elliptical clause

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elliptical clause

A clause in which something is omitted, usually because it is understood. In the sentence “If in doubt, check the manual.” “If in doubt” is an elliptical clause, with words such as “you are” omitted.
References in periodicals archive ?
This elliptical phrase was assumed to refer to a Taiwan Strait crisis, but the two governments, and most especially Tokyo, were reluctant to be explicit and risk offending China -- or alert the Japanese public to the potential risks attendant to a cross-strait contingency that involved the U.
Clearly, materiality and thing-ness is important in Syers's work, so it is crucial that a printed version of her play have the deeply struck, handsome serif font on each page, listing the "Card Catalog Headings Pertaining to Montgomery Park" or elliptical phrases like "What's illimitable is its brightness.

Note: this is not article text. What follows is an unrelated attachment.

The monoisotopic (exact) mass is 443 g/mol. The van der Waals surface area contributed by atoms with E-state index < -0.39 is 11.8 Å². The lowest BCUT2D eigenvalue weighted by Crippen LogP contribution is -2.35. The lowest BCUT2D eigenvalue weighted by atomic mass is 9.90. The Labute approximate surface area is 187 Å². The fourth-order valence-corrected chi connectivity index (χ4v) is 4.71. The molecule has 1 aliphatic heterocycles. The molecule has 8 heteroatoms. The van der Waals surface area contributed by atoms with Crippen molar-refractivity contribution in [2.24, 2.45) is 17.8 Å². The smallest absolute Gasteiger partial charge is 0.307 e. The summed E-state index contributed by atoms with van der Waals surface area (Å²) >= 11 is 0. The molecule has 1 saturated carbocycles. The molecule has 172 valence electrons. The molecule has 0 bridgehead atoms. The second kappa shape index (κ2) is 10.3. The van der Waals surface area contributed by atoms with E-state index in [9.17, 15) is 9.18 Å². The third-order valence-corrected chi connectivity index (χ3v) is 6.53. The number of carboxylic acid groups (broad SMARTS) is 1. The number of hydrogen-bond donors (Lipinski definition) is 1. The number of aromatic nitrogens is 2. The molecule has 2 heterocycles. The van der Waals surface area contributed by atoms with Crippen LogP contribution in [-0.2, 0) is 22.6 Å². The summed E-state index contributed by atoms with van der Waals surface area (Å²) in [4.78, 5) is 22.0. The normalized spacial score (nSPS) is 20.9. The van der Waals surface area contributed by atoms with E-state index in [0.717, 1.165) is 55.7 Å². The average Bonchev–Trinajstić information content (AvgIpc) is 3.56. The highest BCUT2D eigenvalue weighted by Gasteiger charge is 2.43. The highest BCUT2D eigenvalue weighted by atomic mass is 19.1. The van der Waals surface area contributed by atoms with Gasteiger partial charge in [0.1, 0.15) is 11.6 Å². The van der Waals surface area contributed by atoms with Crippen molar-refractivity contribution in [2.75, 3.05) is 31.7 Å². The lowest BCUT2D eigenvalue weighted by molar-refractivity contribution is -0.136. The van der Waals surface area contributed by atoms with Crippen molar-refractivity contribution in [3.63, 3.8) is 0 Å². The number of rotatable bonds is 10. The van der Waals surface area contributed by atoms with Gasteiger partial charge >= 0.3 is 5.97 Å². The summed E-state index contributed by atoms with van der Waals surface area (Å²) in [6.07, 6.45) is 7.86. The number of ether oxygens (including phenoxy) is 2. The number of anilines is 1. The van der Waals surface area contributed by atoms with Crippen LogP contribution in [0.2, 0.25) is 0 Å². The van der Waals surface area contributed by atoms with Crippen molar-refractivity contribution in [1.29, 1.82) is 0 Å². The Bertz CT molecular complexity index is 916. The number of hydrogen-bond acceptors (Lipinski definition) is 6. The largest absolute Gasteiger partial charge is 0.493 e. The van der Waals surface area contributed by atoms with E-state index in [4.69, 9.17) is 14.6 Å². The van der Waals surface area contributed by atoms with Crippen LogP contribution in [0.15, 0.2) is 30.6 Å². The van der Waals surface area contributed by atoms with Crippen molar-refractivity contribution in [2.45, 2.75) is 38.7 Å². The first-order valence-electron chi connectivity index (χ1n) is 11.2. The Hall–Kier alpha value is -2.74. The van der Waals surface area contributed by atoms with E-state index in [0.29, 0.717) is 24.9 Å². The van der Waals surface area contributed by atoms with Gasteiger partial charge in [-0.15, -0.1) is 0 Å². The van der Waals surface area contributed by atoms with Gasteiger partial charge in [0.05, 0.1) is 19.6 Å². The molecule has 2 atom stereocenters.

168-93), McDonald upholds Buckingham's speech, without further examination, as a "showcase for the late Shakespearean style, displaying most of its hyperbatonic properties: intrusions, elliptical phrases, embedded clauses, loose connections among grammatical elements, regular enjambment, numerous light and weak endings, playfulness with caesurae, stops near the end of the line, all this amounting to a kind of jagged music, but music nonetheless" (138).